25 December, 2016

Working in Japan (What I Learned)

During this time, I have been learning more about my real culture and also reading about living in Japan. This post was to discuss what I learned about working there. Obviously once moving to Japan, my family will be looking for jobs. I learned the importance of being able to speak and read Japanese, but also writing it manually. Not always on a computer or phone. Specifically, I looked into the healthcare jobs to perhaps continue my healthcare career. I read of an application and test that is hand written and it's only in Japanese. I also realized how important to know how to read and write the dates (time, month, day, year) on paper. Japanese is written differently than how you see it on a screen. This is also for Kanji, which can make things a bit more complicated. There are over 200 Kanji characters to know.

I have been practicing my Japanese calligraphy to not make any mistakes. It's incredible about the importance of writing identically the same as shown in tutorials. One little difference, and it can be saying something entirely different.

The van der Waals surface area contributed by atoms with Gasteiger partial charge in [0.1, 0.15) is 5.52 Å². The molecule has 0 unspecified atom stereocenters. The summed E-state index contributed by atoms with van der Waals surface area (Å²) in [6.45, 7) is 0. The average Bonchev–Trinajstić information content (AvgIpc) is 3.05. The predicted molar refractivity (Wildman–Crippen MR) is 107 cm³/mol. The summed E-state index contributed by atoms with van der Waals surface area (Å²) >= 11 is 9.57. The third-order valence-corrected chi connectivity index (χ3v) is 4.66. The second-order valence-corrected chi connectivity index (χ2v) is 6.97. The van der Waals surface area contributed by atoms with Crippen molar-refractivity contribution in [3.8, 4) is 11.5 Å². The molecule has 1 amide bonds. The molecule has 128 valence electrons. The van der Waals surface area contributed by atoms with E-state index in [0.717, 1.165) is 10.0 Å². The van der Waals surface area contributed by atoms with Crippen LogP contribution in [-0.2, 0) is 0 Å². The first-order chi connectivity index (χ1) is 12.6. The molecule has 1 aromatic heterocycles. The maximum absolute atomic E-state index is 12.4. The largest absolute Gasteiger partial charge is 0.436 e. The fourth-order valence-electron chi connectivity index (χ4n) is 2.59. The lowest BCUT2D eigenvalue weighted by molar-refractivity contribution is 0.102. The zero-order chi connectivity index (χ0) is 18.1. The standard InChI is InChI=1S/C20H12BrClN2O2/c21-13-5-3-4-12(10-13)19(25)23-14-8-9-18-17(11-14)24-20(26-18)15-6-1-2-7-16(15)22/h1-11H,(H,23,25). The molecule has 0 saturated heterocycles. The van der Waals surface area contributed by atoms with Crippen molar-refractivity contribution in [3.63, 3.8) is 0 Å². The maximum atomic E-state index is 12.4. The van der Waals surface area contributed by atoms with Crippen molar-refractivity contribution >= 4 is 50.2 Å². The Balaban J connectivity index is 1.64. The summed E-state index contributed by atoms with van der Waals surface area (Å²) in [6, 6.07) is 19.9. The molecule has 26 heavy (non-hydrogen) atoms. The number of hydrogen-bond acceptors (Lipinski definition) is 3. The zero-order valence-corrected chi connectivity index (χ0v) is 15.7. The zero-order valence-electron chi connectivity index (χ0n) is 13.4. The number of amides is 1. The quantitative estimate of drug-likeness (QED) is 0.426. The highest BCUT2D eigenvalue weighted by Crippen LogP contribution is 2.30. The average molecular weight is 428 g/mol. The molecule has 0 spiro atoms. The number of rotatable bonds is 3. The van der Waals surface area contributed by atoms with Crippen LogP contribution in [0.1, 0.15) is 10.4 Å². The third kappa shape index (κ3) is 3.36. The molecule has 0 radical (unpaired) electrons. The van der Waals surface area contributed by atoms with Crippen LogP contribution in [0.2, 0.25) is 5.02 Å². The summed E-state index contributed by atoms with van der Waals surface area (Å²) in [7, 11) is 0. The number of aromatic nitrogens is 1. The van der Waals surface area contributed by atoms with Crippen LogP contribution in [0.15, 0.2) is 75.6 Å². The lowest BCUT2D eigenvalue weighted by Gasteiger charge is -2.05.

It is required that those who usually seek for a healthcare job worked in the field at least 3 years or more. I learned having work experience outside of Japan really has little relevance for the job you're applying for. 

It seems also that new workers are usually paid not at the full salary. You have to be there for awhile. I also learned it can be expensive living in Japan. The mortgage can be the same amount as your salary. That is why it seems best for more than one person in the household to provide income. 

However, I was given a warning to never give your passport to an employer. If you do, they do not give it back. This is a scheme to trap people at the job and in the country. Also, someone told me it wasn't best to become an English teacher. The reason is that it can be difficult and almost impossible to switch fields or to get another job doing something else. Not sure if that is credible, but I never had an interest in teaching English anyway. 

I am not saying being in Japan will be some great, fairy tale dream. No country is perfect. I just like Japan's publishing options and business opportunities. 

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